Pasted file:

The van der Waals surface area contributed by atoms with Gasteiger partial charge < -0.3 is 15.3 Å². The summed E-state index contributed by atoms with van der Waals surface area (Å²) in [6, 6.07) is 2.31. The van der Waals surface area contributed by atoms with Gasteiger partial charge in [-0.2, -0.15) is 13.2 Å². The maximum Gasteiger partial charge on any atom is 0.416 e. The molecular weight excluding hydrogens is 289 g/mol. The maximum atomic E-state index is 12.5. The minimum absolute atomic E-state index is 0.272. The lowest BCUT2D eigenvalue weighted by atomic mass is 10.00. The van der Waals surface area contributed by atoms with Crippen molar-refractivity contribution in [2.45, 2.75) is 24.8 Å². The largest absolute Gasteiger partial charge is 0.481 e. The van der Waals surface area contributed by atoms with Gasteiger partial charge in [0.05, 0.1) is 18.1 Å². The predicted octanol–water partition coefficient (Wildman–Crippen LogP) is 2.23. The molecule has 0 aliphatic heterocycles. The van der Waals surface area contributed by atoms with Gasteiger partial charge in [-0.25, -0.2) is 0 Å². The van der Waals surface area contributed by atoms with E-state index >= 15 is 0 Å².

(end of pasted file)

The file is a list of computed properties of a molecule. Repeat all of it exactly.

The van der Waals surface area contributed by atoms with Gasteiger partial charge < -0.3 is 15.3 Å². The summed E-state index contributed by atoms with van der Waals surface area (Å²) in [6, 6.07) is 2.31. The van der Waals surface area contributed by atoms with Gasteiger partial charge in [-0.2, -0.15) is 13.2 Å². The maximum Gasteiger partial charge on any atom is 0.416 e. The molecular weight excluding hydrogens is 289 g/mol. The maximum atomic E-state index is 12.5. The minimum absolute atomic E-state index is 0.272. The lowest BCUT2D eigenvalue weighted by atomic mass is 10.00. The van der Waals surface area contributed by atoms with Crippen molar-refractivity contribution in [2.45, 2.75) is 24.8 Å². The largest absolute Gasteiger partial charge is 0.481 e. The van der Waals surface area contributed by atoms with Gasteiger partial charge in [0.05, 0.1) is 18.1 Å². The predicted octanol–water partition coefficient (Wildman–Crippen LogP) is 2.23. The molecule has 0 aliphatic heterocycles. The van der Waals surface area contributed by atoms with Gasteiger partial charge in [-0.25, -0.2) is 0 Å². The van der Waals surface area contributed by atoms with E-state index >= 15 is 0 Å².